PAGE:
Here's the thing about ads

@jaci_KVLT

My very real internet friend whom I have never met, Jaci (protected account, but everything you need to know for this article is here), tweeted this thing today that pissed me off. I'm not mad at her; I'm mad at Wired. I'm also mad at ads, but not because I inherently hate advertising - because I hate all the underhanded, sneaky snooping that ad networks do to show relevant adverts to you.

To be technical for a second, ads are usually displayed on a website by embedding a bit of someone else's JavaScript. Every time a page loads on that site, that bit of JavaScript calls back to where it came from and, with the help of a cookie, says "hey, I've got this person here - what ad fits their profile?".

Now, you might be thinking "how much can this website know about me? I just got here" - well, that website you're on probably isn't the only website that has that code embedded on it. There are probably a lot of other sites with that code on. And every time you visit one of those sites, that ad provider makes a note of it, associates it with your browser, and can make a list of every site you've ever visited with that browser (save for a few cookie clearances here and there - we all regularly clear our cookies, right?).

The neat thing about JavaScript is how powerful it is. It can be used to add predictive search to a text field, it can be used to produce interactions when you move your mouse around, and it can be used to create effects when you scroll. The bad thing about this, is that it can be used to log every key you press on a website, track what you hover over when you move your mouse, how much you scroll, and how much time you spend. Security concerns notwithstanding, if you let me put some JavaScript on your website (which some of you do, and I'm grateful for your trust and I swear I don't abuse it), I can record anything your users do on your site that I think is interesting. You would probably never think to look, and your users probably wouldn't even notice.

Now, let's ramp it up a little with Amazon. You might have seen Amazon's ads on sites before. They probably show you stuff you've looked at recently. It's really smart and really simple, and they're building the best profile they can of you by how many websites they can convince to host their ad code. So when I read a review for Yokai Watch on Kotaku, Amazon can go "Yokai Watch, eh? We have that product! Show him an ad for it". This works, and where an ad network wouldn't be able to link your browsing habits to an individual, Amazon can. And they have a tonne of other information about you and your family and the products you buy. They're able to build a pretty decent profile of you, but their ad network isn't huge compared to their shop, so it's not a huge issue.

The funny, and mildly technical, thing about this is that they can do it even if you log out. You know when you go to Amazon and they say "Hey Whatever Your Name Is" but to do anything you need to supply your password? This is called "soft login" and it's a technique sites use to identify you as soon as they can, and for as long as they can. So if you log out, Amazon still keep you cookied until you log in as someone else or manually clear your cookies. So they know who you are the whole time unless you expressly tell then you're someone else, or no-one. Pretty creepy.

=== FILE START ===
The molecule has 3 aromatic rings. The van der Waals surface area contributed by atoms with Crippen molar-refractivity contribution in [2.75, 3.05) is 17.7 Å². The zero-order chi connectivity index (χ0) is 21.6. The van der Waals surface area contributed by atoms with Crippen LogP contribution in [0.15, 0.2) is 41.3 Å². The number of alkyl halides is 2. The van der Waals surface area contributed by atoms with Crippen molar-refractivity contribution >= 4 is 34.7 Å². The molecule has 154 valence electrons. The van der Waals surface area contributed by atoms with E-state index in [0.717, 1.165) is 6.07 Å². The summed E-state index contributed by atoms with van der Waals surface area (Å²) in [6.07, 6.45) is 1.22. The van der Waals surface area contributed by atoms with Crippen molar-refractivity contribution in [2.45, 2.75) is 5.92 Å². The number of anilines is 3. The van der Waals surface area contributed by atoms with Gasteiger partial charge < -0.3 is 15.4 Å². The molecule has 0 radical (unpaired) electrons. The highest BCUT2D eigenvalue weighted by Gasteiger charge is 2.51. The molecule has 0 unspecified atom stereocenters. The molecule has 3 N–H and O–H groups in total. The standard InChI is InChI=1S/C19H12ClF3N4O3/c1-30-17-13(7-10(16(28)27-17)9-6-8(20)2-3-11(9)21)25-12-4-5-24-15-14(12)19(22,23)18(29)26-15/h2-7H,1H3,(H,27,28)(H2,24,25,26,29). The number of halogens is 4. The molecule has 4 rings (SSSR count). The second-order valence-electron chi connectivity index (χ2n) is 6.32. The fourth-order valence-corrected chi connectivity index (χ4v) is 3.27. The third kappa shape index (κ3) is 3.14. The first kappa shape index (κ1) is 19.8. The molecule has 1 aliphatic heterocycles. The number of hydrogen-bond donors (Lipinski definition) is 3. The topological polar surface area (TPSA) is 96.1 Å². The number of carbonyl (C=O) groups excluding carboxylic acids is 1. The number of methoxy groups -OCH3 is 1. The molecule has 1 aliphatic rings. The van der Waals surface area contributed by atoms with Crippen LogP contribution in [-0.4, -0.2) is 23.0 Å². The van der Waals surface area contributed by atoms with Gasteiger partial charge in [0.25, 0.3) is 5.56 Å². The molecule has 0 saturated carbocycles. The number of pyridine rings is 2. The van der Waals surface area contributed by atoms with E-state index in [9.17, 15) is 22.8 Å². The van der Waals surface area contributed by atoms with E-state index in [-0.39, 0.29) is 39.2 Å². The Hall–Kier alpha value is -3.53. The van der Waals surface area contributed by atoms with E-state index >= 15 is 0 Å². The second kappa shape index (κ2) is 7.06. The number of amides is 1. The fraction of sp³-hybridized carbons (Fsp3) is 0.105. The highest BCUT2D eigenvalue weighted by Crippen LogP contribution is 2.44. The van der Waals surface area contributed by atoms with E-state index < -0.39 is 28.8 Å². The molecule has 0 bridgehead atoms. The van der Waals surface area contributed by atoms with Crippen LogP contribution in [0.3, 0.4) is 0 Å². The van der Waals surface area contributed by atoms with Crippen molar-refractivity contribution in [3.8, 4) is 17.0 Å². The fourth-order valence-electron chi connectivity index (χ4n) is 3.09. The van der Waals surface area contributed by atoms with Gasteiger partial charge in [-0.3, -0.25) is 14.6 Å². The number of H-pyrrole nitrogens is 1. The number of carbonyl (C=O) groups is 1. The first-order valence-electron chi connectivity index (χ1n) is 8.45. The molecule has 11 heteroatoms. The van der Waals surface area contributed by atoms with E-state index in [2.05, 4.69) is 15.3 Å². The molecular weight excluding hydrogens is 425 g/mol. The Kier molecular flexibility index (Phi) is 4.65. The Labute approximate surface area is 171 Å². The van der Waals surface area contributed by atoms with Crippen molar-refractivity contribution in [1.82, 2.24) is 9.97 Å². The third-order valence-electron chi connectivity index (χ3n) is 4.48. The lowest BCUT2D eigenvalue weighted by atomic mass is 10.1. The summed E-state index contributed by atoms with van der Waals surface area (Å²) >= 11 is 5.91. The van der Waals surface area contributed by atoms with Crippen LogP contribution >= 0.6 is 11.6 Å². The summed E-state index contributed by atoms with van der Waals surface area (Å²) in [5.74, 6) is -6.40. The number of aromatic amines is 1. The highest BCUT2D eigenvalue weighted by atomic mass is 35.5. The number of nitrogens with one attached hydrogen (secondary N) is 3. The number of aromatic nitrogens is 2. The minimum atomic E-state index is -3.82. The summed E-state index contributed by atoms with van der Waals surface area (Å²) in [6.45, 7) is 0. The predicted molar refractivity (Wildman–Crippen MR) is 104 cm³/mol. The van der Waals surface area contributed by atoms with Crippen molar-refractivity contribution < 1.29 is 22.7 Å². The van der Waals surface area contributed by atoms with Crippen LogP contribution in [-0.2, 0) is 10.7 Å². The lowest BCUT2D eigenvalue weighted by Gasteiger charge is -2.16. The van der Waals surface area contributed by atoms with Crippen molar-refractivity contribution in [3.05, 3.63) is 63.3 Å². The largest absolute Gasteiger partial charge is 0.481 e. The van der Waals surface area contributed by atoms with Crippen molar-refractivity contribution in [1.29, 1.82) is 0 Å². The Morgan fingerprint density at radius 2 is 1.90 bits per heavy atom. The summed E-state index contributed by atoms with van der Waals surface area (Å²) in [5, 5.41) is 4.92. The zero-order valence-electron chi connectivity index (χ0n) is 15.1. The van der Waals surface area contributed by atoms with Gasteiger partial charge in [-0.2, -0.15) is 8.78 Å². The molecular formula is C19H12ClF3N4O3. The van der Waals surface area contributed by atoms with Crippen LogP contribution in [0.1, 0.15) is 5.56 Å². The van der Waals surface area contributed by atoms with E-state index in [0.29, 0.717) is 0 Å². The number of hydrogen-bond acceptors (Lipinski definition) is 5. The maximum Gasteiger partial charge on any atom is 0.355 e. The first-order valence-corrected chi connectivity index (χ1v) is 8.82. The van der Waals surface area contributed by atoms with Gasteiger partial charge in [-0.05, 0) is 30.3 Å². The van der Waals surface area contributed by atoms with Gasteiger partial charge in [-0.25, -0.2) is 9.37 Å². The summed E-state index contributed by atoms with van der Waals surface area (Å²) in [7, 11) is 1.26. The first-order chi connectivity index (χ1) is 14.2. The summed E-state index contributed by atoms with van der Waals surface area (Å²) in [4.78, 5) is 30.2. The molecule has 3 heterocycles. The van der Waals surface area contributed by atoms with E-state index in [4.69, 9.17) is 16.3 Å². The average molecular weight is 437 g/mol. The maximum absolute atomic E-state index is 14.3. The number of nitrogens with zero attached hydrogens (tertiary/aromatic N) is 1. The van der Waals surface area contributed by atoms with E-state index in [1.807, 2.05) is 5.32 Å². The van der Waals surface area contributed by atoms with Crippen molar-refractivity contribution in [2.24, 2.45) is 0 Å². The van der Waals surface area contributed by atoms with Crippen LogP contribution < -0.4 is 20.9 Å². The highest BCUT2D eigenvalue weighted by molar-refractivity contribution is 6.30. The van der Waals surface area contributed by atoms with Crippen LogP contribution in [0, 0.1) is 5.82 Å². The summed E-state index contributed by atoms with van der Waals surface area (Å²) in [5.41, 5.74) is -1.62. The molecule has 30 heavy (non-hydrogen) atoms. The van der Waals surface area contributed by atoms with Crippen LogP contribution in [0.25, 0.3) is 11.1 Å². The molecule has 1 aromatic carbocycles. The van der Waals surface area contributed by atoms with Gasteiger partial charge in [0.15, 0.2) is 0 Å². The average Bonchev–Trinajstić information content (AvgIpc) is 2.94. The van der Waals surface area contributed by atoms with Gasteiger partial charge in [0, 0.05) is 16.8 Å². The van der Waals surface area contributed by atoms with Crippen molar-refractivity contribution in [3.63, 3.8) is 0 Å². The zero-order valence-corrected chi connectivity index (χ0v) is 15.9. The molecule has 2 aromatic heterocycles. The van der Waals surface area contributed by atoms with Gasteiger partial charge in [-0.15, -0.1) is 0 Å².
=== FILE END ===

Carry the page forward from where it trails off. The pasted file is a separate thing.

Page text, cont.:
Now let's ramp this up as far as it goes: Facebook. Facebook is the biggest ad network in the world, and it only advertises on one site (to the best of my knowledge). It's the biggest because of two things:

  1. You (if you have an account)
  2. The Like button

How many sites do you see the Like button on? How many do you not see it on? It is everywhere. Even if you've never clicked it before, it doesn't matter. If you visited a webpage and the Like button was there, and you were logged in to Facebook, Facebook knows you visited that page, and they kept a record of it. Yep, even the porn site you didn't use private browsing on. Even the BitTorrent site you downloaded Game of Thrones from. They know.

Fortunately for you, if you're in prison, you're no good to Facebook, so they're probably going to be cool about it. Their interest is in being able to say to companies "look at how much we know about this person. We know this much about most of the internet-connected world. If you pay us money, we'll send good leads your way from our website: the most popular website on the planet".

So there you have it: the thing about ads. Most people don't care, and that's fair enough, but there are a growing number of people who do care and don't like the idea of all their browsing habits being recorded and bound to them by a third party. And that's why they block ads.

If you're interested in blocking ads, you could look at browser extensions for your desktop browser (Ghostery and ublock in Chrome and Safari) or iPhone (1Blocker). If you have suggestions for other platforms, please tweet them at me.

Update

  1. @AdamBurv recommends that you use Privacy Badger with ublock
  2. I realised that you can get Brave for iOS as well as the desktop.